One Woman Is Creating Holistic Nutrition Options To Combat Mental Health Within Communities Of Color
We sat down with the phenomenal Jennifer Sterling who is a holistic nutritionist, chef and mental health advocate. Sterling is the founder of The Black Girl Healing Project and is diligently working to provide access to healthier options for people of color. Understanding systematic racism and the socio-economic disparities within melaninated communities, Jennifer uses a holistic approach to wellness while honing in on emotional, mental and physical health.
When and why did you start taking a holistic approach to health?
I ventured into the world of holistic health about 15 years ago due to my own health issues. I was experiencing chronic yeast infections, headaches, and wasn’t able to focus or concentrate - something in the health and wellness world we call “brain fog.” I went to several different doctors and specialists to try to figure out what was wrong with me and no one had a clear answer. Typically, I would go to the doctor, describe my symptoms and be prescribed a medication, but the medication never solved the problem long-term and I would end up back in the doctor’s office. The breaking point for me was when my primary care doctor looked at me and said “you know, some people are just sick and there’s nothing we can do about it.”
I refused to claim that for myself and started doing research around my symptoms and possible ways to feel better. I discovered a lot of information on how food and eating could help my symptoms so I changed my diet and it helped - my symptoms improved. I was so impressed that I decided to go into the field of holistic nutrition and help other women with food, eating and their health.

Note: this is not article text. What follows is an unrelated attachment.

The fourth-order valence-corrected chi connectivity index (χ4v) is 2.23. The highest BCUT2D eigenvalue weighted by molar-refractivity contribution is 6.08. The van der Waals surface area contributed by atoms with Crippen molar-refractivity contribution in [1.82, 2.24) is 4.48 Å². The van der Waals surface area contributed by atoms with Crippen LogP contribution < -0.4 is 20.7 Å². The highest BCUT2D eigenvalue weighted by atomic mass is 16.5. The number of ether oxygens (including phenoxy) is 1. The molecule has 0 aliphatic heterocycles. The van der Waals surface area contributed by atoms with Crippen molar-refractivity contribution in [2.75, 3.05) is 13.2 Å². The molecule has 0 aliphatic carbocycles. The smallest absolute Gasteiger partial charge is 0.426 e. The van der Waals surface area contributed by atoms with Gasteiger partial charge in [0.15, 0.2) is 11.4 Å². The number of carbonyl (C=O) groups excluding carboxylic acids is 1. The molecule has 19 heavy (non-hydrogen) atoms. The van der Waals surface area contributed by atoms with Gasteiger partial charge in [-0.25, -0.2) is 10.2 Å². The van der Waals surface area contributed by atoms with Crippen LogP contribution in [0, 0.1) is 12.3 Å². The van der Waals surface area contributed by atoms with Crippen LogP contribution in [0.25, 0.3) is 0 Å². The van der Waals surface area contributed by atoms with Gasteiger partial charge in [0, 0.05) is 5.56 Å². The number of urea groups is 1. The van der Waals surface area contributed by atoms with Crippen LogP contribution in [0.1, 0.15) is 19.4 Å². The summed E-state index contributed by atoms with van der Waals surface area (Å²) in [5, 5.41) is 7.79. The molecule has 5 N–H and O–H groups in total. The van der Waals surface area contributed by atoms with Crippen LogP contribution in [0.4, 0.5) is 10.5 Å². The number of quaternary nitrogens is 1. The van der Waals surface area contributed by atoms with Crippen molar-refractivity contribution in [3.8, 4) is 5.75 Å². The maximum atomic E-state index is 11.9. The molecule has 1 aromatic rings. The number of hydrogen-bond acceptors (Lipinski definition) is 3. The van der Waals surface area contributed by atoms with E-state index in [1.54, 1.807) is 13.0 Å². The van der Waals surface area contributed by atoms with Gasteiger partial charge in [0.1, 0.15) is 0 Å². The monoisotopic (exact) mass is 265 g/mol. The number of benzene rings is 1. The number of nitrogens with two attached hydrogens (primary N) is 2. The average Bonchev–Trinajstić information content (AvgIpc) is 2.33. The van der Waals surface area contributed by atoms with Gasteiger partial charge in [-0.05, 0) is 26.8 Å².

From the lens of a WOC, what is the current state of WOC and/or black women in America in terms of health?
It seems that things are shifting in among younger women of color and I’m starting to see a lot of talk around physical and emotional health as well as self-care, but I think the bigger physical health issues in communities of color are caused by chronic stress.
Stress is a silent killer and we (as people of color) feel the everyday stresses like work-life balance and finances, but also the stresses that come from living in a world where skin color is an issue. It’s an issue when it comes to socioeconomic status - black women with a bachelor’s degree are paid 13% less than white women with a bachelor’s degree - and it’s an issue every time we get into our cars - a study by UC Davis found evidence that on average an unarmed black person is 3.49 times more likely to be shot by the police than an unarmed white person. That’s a lot to carry with you every day!
Carrying around that stress wreaks havoc on our bodies, so it’s no surprise that strokes kill 4 times more 35- to 54-year-old Black Americans than white Americans, Black people have nearly twice the first-time stroke risk of White people. Black people also develop high blood pressure earlier in life -- and with much higher blood pressure levels -- than White people, and nearly 42% of black men and more than 45% of black women aged 20 and older have high blood pressure. There are other factors, of course, but stress plays a really big part, I believe.
What are some of the biggest challenges in getting communities of color to eat healthier?